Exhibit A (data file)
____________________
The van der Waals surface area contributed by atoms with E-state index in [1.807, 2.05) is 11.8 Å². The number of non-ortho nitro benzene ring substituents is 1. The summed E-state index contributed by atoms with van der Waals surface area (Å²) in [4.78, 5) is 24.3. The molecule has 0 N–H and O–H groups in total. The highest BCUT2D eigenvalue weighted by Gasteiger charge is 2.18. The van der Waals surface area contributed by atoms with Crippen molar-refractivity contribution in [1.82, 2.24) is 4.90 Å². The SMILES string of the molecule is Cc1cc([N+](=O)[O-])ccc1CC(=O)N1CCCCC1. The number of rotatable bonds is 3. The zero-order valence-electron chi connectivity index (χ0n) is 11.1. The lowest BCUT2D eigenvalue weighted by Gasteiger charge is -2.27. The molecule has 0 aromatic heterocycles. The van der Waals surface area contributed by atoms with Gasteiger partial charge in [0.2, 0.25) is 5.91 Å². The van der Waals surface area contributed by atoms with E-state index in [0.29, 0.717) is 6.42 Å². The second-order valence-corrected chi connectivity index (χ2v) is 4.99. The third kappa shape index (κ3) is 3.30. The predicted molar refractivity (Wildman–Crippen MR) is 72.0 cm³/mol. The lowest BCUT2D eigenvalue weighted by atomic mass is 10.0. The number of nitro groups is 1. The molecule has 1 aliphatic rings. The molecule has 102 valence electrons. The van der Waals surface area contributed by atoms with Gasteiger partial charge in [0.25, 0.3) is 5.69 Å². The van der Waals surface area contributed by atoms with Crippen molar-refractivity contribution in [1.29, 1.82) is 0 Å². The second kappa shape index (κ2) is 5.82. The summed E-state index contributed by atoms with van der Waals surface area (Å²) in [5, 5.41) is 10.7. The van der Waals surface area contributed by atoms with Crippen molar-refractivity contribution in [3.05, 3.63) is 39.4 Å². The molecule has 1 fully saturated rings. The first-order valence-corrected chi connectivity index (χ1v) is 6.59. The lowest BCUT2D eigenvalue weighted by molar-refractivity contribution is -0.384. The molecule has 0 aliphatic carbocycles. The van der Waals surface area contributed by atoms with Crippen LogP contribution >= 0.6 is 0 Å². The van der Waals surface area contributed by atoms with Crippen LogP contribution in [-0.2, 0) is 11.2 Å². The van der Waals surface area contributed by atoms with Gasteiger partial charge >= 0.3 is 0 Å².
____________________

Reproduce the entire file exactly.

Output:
The van der Waals surface area contributed by atoms with E-state index in [1.807, 2.05) is 11.8 Å². The number of non-ortho nitro benzene ring substituents is 1. The summed E-state index contributed by atoms with van der Waals surface area (Å²) in [4.78, 5) is 24.3. The molecule has 0 N–H and O–H groups in total. The highest BCUT2D eigenvalue weighted by Gasteiger charge is 2.18. The van der Waals surface area contributed by atoms with Crippen molar-refractivity contribution in [1.82, 2.24) is 4.90 Å². The SMILES string of the molecule is Cc1cc([N+](=O)[O-])ccc1CC(=O)N1CCCCC1. The number of rotatable bonds is 3. The zero-order valence-electron chi connectivity index (χ0n) is 11.1. The lowest BCUT2D eigenvalue weighted by Gasteiger charge is -2.27. The molecule has 0 aromatic heterocycles. The van der Waals surface area contributed by atoms with Gasteiger partial charge in [0.2, 0.25) is 5.91 Å². The van der Waals surface area contributed by atoms with E-state index in [0.29, 0.717) is 6.42 Å². The second-order valence-corrected chi connectivity index (χ2v) is 4.99. The third kappa shape index (κ3) is 3.30. The predicted molar refractivity (Wildman–Crippen MR) is 72.0 cm³/mol. The lowest BCUT2D eigenvalue weighted by atomic mass is 10.0. The number of nitro groups is 1. The molecule has 1 aliphatic rings. The molecule has 102 valence electrons. The van der Waals surface area contributed by atoms with Gasteiger partial charge in [0.25, 0.3) is 5.69 Å². The van der Waals surface area contributed by atoms with Crippen molar-refractivity contribution in [1.29, 1.82) is 0 Å². The second kappa shape index (κ2) is 5.82. The summed E-state index contributed by atoms with van der Waals surface area (Å²) in [5, 5.41) is 10.7. The van der Waals surface area contributed by atoms with Crippen molar-refractivity contribution in [3.05, 3.63) is 39.4 Å². The molecule has 1 fully saturated rings. The first-order valence-corrected chi connectivity index (χ1v) is 6.59. The lowest BCUT2D eigenvalue weighted by molar-refractivity contribution is -0.384. The molecule has 0 aliphatic carbocycles. The van der Waals surface area contributed by atoms with Crippen LogP contribution >= 0.6 is 0 Å². The van der Waals surface area contributed by atoms with Crippen LogP contribution in [-0.2, 0) is 11.2 Å². The van der Waals surface area contributed by atoms with Gasteiger partial charge >= 0.3 is 0 Å².